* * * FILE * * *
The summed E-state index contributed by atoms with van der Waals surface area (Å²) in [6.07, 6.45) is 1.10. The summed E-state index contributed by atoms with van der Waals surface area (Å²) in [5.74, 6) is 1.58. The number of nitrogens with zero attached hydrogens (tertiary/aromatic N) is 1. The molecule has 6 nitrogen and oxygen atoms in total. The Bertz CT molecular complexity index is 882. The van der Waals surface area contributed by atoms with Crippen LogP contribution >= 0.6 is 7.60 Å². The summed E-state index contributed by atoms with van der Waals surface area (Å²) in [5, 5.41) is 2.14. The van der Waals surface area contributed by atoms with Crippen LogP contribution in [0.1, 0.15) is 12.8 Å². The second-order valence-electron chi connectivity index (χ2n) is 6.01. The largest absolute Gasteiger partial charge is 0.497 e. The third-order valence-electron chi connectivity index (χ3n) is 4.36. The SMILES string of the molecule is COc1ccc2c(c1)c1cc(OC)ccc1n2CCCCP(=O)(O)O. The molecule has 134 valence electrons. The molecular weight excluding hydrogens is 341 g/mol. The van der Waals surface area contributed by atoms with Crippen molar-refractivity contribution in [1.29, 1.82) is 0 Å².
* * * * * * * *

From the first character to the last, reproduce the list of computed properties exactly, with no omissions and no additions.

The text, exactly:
The summed E-state index contributed by atoms with van der Waals surface area (Å²) in [6.07, 6.45) is 1.10. The summed E-state index contributed by atoms with van der Waals surface area (Å²) in [5.74, 6) is 1.58. The number of nitrogens with zero attached hydrogens (tertiary/aromatic N) is 1. The molecule has 6 nitrogen and oxygen atoms in total. The Bertz CT molecular complexity index is 882. The van der Waals surface area contributed by atoms with Crippen LogP contribution >= 0.6 is 7.60 Å². The summed E-state index contributed by atoms with van der Waals surface area (Å²) in [5, 5.41) is 2.14. The van der Waals surface area contributed by atoms with Crippen LogP contribution in [0.1, 0.15) is 12.8 Å². The second-order valence-electron chi connectivity index (χ2n) is 6.01. The largest absolute Gasteiger partial charge is 0.497 e. The third-order valence-electron chi connectivity index (χ3n) is 4.36. The SMILES string of the molecule is COc1ccc2c(c1)c1cc(OC)ccc1n2CCCCP(=O)(O)O. The molecule has 134 valence electrons. The molecular weight excluding hydrogens is 341 g/mol. The van der Waals surface area contributed by atoms with Crippen molar-refractivity contribution in [1.29, 1.82) is 0 Å².